What is the process for a home, when a brake up happens and we were not married

UPDATED: Sep 30, 2022

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What is the process for a home, when a brake up happens and we were not married

My partner and I purchased a home in May 2016, in Thornton, CO. We have since
then broken up. The break up was not mutual, it was his doing. We have spent the
last three months apart, working on our relationship. As of late it ended. He has
been residing in the home, with his two kids.
We are both on the title, we both pay the mortgage.

What do I do next? How can I get him to work towards selling the home? He cannot
afford to buy me out, and he cannot afford to live in the home without my half of
the mortgage.

Asked on September 7, 2016 under Real Estate Law, Colorado


SJZ, Member, New York Bar / FreeAdvice Contributing Attorney

Answered 6 years ago | Contributor

When the two owners of a home cannot agree as to what to do with it (e.g. one wants to live there; the other wants to sell it or at least be bought out), either of them may bring an action (i.e. a lawsuit) for "partition" in chancery court (a division or part of county court). In that lawsuit, the court is asked to order that the home be sold and the proceeds (after paying the costs of sale, any taxes, and paying off the mortgage) be distributed between the owners. If you wish to explore this option, you should consult with a real estate attorney.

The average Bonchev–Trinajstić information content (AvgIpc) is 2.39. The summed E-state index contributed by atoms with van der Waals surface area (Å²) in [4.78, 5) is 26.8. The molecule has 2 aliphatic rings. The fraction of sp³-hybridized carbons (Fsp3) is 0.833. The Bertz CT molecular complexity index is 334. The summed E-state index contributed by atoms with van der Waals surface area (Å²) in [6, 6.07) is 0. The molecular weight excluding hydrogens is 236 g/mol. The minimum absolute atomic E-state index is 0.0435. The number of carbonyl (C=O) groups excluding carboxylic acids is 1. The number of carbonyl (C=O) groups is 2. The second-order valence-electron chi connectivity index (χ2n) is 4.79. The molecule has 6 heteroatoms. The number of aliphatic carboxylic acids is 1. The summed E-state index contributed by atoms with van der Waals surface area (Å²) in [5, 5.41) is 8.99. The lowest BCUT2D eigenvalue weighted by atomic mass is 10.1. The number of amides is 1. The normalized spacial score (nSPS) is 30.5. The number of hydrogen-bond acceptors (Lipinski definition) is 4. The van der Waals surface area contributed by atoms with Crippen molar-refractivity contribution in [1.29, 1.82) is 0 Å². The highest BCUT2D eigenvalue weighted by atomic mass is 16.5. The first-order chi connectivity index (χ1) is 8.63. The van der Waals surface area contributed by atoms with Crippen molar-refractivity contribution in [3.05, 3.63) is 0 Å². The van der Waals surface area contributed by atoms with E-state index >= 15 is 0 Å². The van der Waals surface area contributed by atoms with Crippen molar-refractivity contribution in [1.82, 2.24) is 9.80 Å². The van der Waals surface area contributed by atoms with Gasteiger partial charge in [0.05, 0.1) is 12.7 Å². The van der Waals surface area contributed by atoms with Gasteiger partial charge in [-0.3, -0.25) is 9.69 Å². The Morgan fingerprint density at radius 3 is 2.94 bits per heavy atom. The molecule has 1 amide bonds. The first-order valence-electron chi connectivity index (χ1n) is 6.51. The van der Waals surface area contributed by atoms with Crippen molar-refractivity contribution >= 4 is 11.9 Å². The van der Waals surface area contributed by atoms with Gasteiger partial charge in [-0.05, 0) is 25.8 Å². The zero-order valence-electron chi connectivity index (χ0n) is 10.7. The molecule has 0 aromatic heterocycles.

IMPORTANT NOTICE: The Answer(s) provided above are for general information only. The attorney providing the answer was not serving as the attorney for the person submitting the question or in any attorney-client relationship with such person. Laws may vary from state to state, and sometimes change. Tiny variations in the facts, or a fact not set forth in a question, often can change a legal outcome or an attorney's conclusion. Although AttorneyPages.com has verified the attorney was admitted to practice law in at least one jurisdiction, he or she may not be authorized to practice law in the jurisdiction referred to in the question, nor is he or she necessarily experienced in the area of the law involved. Unlike the information in the Answer(s) above, upon which you should NOT rely, for personal advice you can rely upon we suggest you retain an attorney to represent you.

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